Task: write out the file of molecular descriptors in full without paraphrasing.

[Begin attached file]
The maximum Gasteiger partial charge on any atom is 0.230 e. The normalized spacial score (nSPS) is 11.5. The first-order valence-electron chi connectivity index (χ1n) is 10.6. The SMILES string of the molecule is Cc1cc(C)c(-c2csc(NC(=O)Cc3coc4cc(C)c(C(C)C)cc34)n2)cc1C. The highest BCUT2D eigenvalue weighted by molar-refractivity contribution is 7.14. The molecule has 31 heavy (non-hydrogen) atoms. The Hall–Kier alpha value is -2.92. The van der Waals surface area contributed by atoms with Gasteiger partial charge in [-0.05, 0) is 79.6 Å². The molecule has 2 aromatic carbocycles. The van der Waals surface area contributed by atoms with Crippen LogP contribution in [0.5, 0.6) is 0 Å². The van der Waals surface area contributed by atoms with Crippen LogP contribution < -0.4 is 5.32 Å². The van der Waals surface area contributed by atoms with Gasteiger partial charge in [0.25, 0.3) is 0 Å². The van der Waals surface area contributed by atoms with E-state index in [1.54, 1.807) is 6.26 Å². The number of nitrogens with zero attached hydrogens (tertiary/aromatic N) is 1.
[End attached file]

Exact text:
The maximum Gasteiger partial charge on any atom is 0.230 e. The normalized spacial score (nSPS) is 11.5. The first-order valence-electron chi connectivity index (χ1n) is 10.6. The SMILES string of the molecule is Cc1cc(C)c(-c2csc(NC(=O)Cc3coc4cc(C)c(C(C)C)cc34)n2)cc1C. The highest BCUT2D eigenvalue weighted by molar-refractivity contribution is 7.14. The molecule has 31 heavy (non-hydrogen) atoms. The Hall–Kier alpha value is -2.92. The van der Waals surface area contributed by atoms with Gasteiger partial charge in [-0.05, 0) is 79.6 Å². The molecule has 2 aromatic carbocycles. The van der Waals surface area contributed by atoms with Crippen LogP contribution in [0.5, 0.6) is 0 Å². The van der Waals surface area contributed by atoms with Crippen LogP contribution < -0.4 is 5.32 Å². The van der Waals surface area contributed by atoms with Gasteiger partial charge in [0.25, 0.3) is 0 Å². The van der Waals surface area contributed by atoms with E-state index in [1.54, 1.807) is 6.26 Å². The number of nitrogens with zero attached hydrogens (tertiary/aromatic N) is 1.